We frequently pine over not being able to freely and legally travel to Cuba on Uncommon Caribbean, but here in South Florida, I’m blessed with free and easy access to the next best thing – Miami. Here, Little Havana landmarks like Domino Park and the Walkway of the Stars, combine with vibrant annual festivals, like Calle Ocho to re-create the spirit of the largest and most sheltered Caribbean island just 200 or so miles to the south. (The occasional Cerveza La Tropical helps too.)
Next Friday, I plan to enjoy the strong cultural ties between Miami and Cuba by taking in a performance of Los Muñequitos de Matanzas at the magnificent Adrienne Arsht Center in downtown Miami. I’ve never seen them before, but from what I can see and hear in the video above, it promises to be a special night.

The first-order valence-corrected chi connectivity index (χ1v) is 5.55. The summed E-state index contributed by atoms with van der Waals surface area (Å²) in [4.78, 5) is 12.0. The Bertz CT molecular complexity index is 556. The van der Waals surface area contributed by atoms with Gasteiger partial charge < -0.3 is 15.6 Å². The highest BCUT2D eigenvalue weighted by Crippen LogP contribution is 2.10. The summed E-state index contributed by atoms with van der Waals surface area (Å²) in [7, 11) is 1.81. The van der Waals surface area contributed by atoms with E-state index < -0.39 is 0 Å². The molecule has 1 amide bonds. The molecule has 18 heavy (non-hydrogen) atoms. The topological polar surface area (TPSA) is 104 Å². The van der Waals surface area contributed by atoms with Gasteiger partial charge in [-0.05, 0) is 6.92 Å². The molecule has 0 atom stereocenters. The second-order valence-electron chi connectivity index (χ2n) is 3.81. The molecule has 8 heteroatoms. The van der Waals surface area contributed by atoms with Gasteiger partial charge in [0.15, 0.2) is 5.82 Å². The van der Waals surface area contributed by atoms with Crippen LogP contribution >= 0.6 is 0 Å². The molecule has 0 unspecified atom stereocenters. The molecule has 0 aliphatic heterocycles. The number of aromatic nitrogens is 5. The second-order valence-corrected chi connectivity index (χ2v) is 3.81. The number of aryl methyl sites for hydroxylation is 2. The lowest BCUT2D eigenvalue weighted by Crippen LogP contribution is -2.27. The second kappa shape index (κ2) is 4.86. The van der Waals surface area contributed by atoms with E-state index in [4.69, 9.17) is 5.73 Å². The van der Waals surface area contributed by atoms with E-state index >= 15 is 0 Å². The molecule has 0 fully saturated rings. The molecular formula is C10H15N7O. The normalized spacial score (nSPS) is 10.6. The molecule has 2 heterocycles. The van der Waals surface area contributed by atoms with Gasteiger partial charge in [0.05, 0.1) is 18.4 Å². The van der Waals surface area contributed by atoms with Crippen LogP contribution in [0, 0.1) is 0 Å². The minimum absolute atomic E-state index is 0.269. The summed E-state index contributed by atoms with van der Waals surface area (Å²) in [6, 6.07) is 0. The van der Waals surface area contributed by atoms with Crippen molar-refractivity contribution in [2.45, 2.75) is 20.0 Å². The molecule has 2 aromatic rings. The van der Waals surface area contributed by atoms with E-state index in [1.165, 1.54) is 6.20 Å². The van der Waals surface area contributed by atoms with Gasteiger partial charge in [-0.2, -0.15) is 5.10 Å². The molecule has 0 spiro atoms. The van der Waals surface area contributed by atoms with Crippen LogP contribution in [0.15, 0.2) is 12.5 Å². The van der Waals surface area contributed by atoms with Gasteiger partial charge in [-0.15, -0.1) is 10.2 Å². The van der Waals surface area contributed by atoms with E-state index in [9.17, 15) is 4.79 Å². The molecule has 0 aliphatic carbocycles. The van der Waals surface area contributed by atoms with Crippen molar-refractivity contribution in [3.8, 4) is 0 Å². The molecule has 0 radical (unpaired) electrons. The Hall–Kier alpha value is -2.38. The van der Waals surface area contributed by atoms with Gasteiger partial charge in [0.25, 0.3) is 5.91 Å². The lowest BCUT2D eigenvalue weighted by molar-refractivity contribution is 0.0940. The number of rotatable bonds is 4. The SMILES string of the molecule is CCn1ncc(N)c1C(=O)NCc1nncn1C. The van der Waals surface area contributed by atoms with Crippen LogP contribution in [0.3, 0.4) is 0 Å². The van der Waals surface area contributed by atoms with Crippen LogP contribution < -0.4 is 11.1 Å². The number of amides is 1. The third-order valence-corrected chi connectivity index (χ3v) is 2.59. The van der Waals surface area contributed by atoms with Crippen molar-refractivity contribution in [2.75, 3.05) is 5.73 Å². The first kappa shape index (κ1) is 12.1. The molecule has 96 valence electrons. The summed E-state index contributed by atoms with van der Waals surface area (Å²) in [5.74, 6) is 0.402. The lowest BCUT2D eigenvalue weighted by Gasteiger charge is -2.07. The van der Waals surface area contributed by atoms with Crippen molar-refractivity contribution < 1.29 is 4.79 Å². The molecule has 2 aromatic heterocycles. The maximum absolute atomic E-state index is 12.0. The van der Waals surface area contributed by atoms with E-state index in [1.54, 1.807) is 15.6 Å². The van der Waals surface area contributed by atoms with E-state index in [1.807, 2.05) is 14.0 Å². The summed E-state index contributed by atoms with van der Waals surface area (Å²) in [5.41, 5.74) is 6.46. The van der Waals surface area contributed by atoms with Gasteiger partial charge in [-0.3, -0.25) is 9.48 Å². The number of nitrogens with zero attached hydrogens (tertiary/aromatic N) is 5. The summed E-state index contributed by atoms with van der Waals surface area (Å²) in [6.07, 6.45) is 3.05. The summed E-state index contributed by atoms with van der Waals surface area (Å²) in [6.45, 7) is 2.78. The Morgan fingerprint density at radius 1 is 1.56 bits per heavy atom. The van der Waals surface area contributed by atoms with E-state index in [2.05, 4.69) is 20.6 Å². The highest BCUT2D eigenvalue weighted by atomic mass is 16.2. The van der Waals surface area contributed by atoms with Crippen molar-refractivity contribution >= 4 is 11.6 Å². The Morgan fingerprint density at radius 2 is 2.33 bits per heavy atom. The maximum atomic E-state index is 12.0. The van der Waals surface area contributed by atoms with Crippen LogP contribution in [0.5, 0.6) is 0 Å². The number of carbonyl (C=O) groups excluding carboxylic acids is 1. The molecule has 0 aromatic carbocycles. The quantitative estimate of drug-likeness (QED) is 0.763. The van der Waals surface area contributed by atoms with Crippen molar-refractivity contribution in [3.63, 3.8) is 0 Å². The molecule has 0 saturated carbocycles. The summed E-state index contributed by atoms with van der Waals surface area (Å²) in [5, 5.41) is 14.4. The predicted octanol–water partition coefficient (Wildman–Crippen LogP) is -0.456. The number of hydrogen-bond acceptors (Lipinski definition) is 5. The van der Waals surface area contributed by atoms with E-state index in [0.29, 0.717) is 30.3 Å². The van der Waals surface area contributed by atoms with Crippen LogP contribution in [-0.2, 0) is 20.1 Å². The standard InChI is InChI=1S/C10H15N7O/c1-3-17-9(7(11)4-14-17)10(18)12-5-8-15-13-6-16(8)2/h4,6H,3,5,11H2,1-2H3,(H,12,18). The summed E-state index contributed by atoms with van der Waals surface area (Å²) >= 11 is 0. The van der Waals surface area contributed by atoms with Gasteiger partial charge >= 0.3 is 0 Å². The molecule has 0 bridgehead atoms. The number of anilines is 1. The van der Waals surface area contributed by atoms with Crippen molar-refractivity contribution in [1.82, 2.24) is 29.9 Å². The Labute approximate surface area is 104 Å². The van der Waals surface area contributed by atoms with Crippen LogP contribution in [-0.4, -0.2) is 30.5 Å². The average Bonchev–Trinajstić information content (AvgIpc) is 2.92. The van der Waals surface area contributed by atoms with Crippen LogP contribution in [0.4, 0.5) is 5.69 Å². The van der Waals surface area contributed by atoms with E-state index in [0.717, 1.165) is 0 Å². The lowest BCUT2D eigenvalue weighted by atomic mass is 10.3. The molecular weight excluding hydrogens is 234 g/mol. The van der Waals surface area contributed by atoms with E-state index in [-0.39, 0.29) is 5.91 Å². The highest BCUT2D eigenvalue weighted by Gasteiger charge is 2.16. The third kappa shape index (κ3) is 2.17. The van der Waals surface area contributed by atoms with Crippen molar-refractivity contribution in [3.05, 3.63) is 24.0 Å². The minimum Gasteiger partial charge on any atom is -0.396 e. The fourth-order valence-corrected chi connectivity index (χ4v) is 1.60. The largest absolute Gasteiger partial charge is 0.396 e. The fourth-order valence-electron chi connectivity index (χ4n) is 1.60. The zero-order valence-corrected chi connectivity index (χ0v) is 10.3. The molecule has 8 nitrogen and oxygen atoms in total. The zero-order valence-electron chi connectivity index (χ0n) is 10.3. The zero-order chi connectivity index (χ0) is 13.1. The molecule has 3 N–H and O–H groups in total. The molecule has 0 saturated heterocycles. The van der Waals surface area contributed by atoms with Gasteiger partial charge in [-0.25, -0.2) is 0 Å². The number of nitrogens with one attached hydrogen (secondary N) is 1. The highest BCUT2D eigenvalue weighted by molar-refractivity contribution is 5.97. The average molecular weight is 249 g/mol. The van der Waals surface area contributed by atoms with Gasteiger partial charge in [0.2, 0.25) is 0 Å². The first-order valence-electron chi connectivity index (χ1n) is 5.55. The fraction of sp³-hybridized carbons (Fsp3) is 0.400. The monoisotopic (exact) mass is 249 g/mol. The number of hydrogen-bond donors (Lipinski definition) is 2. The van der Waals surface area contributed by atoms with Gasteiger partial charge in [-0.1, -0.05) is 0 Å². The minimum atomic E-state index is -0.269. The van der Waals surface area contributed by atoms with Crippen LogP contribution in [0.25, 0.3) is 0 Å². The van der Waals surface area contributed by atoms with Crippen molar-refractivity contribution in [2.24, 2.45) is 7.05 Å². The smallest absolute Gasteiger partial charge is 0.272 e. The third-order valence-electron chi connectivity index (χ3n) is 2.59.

Los Muñequitos de Matanzas are keepers of the rumba flame. Not the sanitized, sugary sweet rumba pre-packaged for U.S. tourists visiting Havana in the pre-Castro days, I’m talking about the REAL rumba. The rumba that grew out of Cuba’s rural areas and the backstreets of Havana and Matanzas in the 1800’s, a product of African influences brought over by slaves and perpetuated by the working class.
Often denigrated, suppressed, or condemned as being lewd, la rumba is the quintessential rhythm of Afro-Cuban culture. I hope to have a lot more to share about it after the show next Friday. Until then, enjoy the video, or click here to check out the group’s website.